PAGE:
chosen to carry out a set of objectives
participate(d): v. to be actively involved in
struggle: n. a great effort; a fight; a war
significant: adj. meaningful; important
bill: n. a proposed law in government
observe(d): v. to respect or follow a law or custom
fallen: (adj) killed in battle
shift(ed): v. to change
vigil: n. watchful, solemn guard
“Proclaim liberty throughout all the land unto all the inhabitants thereof.”
The sight and sound of a ringing bell on the Fourth of July symbolizes freedom to most Americans and brings to mind the Liberty Bell, which rang out in Philadelphia when the new country was born.
The Liberty Bell once hung in the Old State House, which later became Independence Hall, in Philadelphia. It was rung at every important national event, such as presidential elections, statesmen’s funerals, and of course, the Fourth of July. The bell came to Philadelphia from a foundry in England in 1752. But the very first time the bell was rung, it cracked! Repairs were made and for the next eighty-three years, the bell tolled on special occasions—the most significant on July 8, 1776 to announce the signing of the Declaration of Independence.
Sometime after 1846, the Liberty Bell cracked again and it was removed from the bell tower to protect it from further damage. It was placed on display in Independence Hall. Today, the bell is housed in the Liberty Bell Center, which is open to visitors year round, and is part of the Independence National Historic Park.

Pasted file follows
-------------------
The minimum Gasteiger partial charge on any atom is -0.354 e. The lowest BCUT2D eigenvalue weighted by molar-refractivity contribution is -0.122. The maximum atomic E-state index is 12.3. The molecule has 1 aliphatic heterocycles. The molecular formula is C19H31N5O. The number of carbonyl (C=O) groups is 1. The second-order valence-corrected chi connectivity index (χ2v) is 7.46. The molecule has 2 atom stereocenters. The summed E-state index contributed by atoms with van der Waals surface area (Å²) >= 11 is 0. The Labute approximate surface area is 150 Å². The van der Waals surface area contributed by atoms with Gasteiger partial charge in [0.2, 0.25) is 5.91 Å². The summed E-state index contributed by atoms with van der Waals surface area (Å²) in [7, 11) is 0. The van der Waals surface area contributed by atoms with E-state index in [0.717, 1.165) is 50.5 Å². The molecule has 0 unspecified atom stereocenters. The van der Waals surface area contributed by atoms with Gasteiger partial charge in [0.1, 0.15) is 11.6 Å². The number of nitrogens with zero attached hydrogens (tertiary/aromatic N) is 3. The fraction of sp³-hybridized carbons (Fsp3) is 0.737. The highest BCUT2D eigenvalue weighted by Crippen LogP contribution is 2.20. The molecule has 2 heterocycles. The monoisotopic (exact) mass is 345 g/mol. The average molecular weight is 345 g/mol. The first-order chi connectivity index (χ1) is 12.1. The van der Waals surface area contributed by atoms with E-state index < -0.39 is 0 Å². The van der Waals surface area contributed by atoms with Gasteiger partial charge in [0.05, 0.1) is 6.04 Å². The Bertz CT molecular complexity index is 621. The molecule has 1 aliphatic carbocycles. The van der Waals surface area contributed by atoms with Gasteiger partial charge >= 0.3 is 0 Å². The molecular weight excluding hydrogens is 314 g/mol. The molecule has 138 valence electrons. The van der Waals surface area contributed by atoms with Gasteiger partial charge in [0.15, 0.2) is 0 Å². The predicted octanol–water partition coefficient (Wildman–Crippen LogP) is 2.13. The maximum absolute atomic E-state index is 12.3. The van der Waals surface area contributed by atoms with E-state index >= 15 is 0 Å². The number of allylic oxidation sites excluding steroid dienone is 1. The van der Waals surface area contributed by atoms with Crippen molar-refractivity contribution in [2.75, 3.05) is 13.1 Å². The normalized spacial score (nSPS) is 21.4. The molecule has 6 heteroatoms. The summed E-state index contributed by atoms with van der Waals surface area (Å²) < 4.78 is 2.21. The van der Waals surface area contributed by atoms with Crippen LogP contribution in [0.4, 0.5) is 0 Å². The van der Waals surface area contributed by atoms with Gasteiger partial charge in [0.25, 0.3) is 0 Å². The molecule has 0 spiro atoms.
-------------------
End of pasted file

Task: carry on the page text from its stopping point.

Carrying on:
At one time, the foundry in England that had made the bell generously offered to take the cracked bell, melt it down and cast it anew, at no charge. But American officials decided to keep the old Liberty Bell as it was. They felt that the American people loved the old bell, and that the crack in the bell was a cherished part of its character and legacy.
From time to time, it is suggested that the song, “America the Beautiful” be made the national anthem, in place of “The Star-Spangled Banner.” [See Flag Day, p. 87] Proponents of this idea argue that “America the Beautiful” is a better national anthem because it praises the whole country, not only the flag, and it was not written as a result of a war.